DUI / DWI / Drunk Driving
The most commonly charged criminal offenses are driving while under the influence of alcohol and driving while impaired by alcohol. Driving while under the influence or DUI can be proven by a test result of .08 or more or by evidence showing that the driver's normal coordination has been substantially impaired as a result of the consumption of alcohol. The maximum penalties are 1 year and $1000 for a first offense, 2 years and $2000 for a second offense, and 3 years and $3000 for a third offense. DUI also carries 12 points with the MVA and at a hearing the driver's license may be revoked.
Driving while impaired by alcohol or DWI can be proven by evidence showing that the driver's normal coordination was impaired to some extent as a result of the consumption of alcohol. This offense can be proved by evidence of a test result of .07 or more, but less than .08. The maximum penalty is 60 days and $500 for a first offense and one year and $500 for a subsequent offense. DWI also carries 8 points with the MVA and at a hearing the driver's license may be suspended.
If the driver who has been found guilty of either DUI or DWI has not had a prior DUI or DWI in Maryland within the previous 10 years, he or she may be eligible for a probation before judgment or PBJ.
Most DUI cases begin with the police officer stopping the defendant's car for some observed violation of law. The Fourth Amendment to the United States Constitution requires that a police officer has what is known as articulable reasonable suspicion to believe the defendant has committed, is committing, or is about to commit a crime. Occasionally, the State is unable to prove that the officer had a legitimate reason for stopping the Defendant's car. In those cases, the Fourth Amendment exclusionary rule requires that the court grant a motion to suppress the evidence that is obtained by the police as a result of the illegal stop. That is usually the balance of the evidence in the case. As a result, when the court grants a motion to suppress in District Court, the State is normally unable to proceed any farther and the court grants a defense motion for a judgment of acquittal.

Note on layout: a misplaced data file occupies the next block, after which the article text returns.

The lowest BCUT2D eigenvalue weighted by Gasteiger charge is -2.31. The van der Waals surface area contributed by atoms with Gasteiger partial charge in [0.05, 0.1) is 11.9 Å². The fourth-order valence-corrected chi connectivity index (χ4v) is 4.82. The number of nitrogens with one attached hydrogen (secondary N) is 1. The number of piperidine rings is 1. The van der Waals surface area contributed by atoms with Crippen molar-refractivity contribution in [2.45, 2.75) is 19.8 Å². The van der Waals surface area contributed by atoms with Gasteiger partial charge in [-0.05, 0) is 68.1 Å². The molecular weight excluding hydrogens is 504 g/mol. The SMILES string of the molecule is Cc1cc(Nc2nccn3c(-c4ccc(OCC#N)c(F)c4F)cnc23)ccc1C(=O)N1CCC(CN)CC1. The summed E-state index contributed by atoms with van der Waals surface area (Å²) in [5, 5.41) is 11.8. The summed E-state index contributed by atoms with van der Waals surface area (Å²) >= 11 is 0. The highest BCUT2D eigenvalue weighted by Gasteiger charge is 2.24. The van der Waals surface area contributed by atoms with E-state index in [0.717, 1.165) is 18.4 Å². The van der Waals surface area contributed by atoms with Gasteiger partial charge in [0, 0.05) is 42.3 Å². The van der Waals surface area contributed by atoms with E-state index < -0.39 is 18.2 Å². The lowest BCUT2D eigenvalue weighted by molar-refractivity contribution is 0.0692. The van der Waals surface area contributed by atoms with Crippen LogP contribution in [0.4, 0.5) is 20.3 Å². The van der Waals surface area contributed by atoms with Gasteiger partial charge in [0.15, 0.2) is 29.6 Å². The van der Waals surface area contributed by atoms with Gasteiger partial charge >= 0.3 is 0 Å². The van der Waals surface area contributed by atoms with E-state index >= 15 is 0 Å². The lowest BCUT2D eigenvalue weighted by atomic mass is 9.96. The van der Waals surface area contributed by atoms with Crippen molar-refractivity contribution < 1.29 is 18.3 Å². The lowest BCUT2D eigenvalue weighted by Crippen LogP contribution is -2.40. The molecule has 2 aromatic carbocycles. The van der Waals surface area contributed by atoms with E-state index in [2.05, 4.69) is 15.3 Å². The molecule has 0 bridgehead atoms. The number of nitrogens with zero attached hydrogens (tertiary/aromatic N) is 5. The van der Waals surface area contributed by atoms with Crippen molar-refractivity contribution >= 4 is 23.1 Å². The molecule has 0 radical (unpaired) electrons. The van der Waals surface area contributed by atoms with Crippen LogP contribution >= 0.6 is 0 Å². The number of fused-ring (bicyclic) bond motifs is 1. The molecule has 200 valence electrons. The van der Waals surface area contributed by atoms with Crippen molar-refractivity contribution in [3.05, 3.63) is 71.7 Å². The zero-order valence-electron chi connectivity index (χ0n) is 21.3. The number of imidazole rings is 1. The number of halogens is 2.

If the officer had a valid basis for stopping the defendant, the next question is whether the officer had sufficient evidence to require the defendant to exit the car for the purpose of conducting standardized filed sobriety tests. Police officers are trained to perfom a mini-investigation, to decide whether to have the driver exit the car. Frequently, police officers completely skip this step and ask the driver to exit. However, if the basis for the stop did not involve bad driving, and the officer has merely confirmed that the driver has consumed some alcohol, the court could hold the State has failed to establish sufficient articulable reasonable suspicion to have the driver exit the car.
When an officer stops someone who the officer has reason to believe has been drinking, he or she will typically require the driver to exit the car to perform standardized field sobriety tests. The three standardized field sobriety tests approved by the National Highway Safety Administration (NHTSA) are the horizontal gaze nystagmus test, the walk and turn test and the one leg stand test. Based on the driver's performance, the officer may offer the driver a preliminary breath test at the scene of the stop. Based on all of these tests, as well as any other observations made the officer, the officer may decide to arrest the driver. At the police station the driver is read a form that advises the driver of the license suspension penalties that result from failing the breath test or from refusing a breath test.
In many cases, after the breath test process or refusal is complete the officer has the discretion to release the driver. In other cases, the officer may present the driver to a District Court Commissioner to determine conditions of release.
In court, and at MVA license suspension hearings, a lawyer may be able to challenge what the officer did or failed to do during the investigation. If the defense is successful and the court finds the defendant not guilty, all court and police records may be expunged. In many counties, the typical sentence where there is no accident or injuries, if found guilty, is probation before judgment. Offenders are usually placed on probation long enough to complete an alcohol education or treatment program and attend a MADD victim impact program (a one night meeting where offenders listen to drunk driving victims). Second offenders frequently serve a couple of weekends in jail.
In many cases, there is a viable factual and/or legal defense to the charges. The lawyer's duty is to zealously pursue the interest of the client within the rules of ethics and the law, to achieve the best possible result for the client. In Maryland, it is important to see a lawyer AS SOON AS POSSIBLE after receiving these charges, to fully protect your rights. Call 301-345-0122 for a FREE consultation with lawyer Leonard R. Stamm.